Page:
In my monthly column at Endurance Corner, I write about Normann Stadler, the 2-time Ironman World Champion who recently underwent urgent heart surgery. He’s making a good recovery early after operation.
I share my thoughts about how heart disease affects even the fittest athletes. The lesson in Stadler’s story is to take charge of your own cardiovascular health.
Darryl Kile, a professional baseball player, died at the age of 33 on June 22, 2002. At the time, he was a star pitcher for the St. Louis Cardinals. The team was in Chicago for a game against the Chicago Cubs and Kile failed to show up at the ballpark for pre-game warmups. Team officials would return to the team hotel to find a “Do Not Disturb” sign on his room door. Sadly, Kile was found dead in his bed, with every indication that he died in his sleep. Kile was survived by his wife and 3 young children.
I can recall the announcer’s words at the start of the game broadcast that day: “I thank you for your patience. We regret to inform you because of a tragedy in the Cardinal family that the commissioner has cancelled the game today. Please be respectful. You will find out eventually what has happened, and I ask that you say a prayer for the St. Louis Cardinals’ family.”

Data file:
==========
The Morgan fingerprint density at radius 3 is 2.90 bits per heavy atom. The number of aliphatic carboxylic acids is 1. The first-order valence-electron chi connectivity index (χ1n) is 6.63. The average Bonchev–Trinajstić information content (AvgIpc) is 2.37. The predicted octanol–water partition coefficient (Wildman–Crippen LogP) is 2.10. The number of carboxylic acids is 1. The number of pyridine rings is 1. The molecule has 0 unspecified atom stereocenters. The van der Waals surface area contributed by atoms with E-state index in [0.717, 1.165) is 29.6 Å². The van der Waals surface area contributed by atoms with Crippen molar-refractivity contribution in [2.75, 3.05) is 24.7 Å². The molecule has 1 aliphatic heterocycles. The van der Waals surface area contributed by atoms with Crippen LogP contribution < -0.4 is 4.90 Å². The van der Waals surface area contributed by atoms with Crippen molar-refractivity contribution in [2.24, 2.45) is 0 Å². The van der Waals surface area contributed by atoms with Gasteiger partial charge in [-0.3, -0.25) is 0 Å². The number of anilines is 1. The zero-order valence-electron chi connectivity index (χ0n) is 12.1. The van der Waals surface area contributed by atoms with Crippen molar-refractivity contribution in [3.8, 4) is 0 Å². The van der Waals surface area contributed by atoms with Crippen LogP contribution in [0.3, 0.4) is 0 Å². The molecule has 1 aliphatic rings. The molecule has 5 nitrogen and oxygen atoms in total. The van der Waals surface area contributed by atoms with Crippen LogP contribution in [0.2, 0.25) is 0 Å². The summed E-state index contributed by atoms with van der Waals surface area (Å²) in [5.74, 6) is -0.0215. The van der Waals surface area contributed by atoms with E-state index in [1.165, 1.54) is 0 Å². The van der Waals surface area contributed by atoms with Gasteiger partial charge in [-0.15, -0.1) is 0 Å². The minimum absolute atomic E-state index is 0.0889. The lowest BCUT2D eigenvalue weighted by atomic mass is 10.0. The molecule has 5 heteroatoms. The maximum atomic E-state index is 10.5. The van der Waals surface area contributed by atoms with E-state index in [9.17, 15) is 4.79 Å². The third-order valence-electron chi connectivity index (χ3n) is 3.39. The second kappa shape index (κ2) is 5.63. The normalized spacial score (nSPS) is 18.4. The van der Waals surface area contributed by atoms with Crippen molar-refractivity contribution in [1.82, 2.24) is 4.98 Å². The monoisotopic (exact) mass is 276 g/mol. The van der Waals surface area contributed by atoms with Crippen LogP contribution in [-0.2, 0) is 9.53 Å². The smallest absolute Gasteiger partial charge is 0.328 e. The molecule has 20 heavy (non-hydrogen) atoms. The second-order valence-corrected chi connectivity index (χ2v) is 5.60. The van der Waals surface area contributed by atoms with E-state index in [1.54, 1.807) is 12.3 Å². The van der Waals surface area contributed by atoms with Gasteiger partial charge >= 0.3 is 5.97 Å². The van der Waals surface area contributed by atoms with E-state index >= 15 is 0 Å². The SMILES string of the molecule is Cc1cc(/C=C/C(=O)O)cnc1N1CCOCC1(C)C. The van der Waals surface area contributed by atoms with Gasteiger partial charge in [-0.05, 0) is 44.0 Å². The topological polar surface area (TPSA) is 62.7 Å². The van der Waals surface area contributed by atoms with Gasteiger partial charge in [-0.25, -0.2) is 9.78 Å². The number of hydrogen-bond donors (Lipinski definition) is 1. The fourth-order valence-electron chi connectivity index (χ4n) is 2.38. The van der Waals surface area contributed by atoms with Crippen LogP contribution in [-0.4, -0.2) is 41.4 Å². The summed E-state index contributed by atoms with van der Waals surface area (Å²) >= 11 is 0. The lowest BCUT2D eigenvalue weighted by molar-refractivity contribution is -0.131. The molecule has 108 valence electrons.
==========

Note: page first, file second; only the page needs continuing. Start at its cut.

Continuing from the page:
It was a particularly sad week for Cardinals fans. The team’s long-time announcer, Jack Buck, died after a long illness earlier in the week.
An autopsy showed that Kile died of a massive heart attack. Two of the three main coronary arteries had 80-90% blockage.
Of course, it’s unusual for a seemingly healthy 33-year-old, yet alone a professional athlete, to die from coronary artery disease. Kile had passed the annual team physical which included an EKG and blood tests during spring training. We would come to learn, though, that Kile’s father also died shortly after suffering a heart attack in 1993, at the young age of 44.
Kile’s death may have been unavoidable. For readers here at the blog who have a family history of coronary artery disease, it’s particularly important to pay attention to modifiable risk factors (such as smoking, obesity, diabetes, high blood pressure, etc.) and to any warning signs (such as chest pain/discomfort or shortness of breath) for coronary artery disease.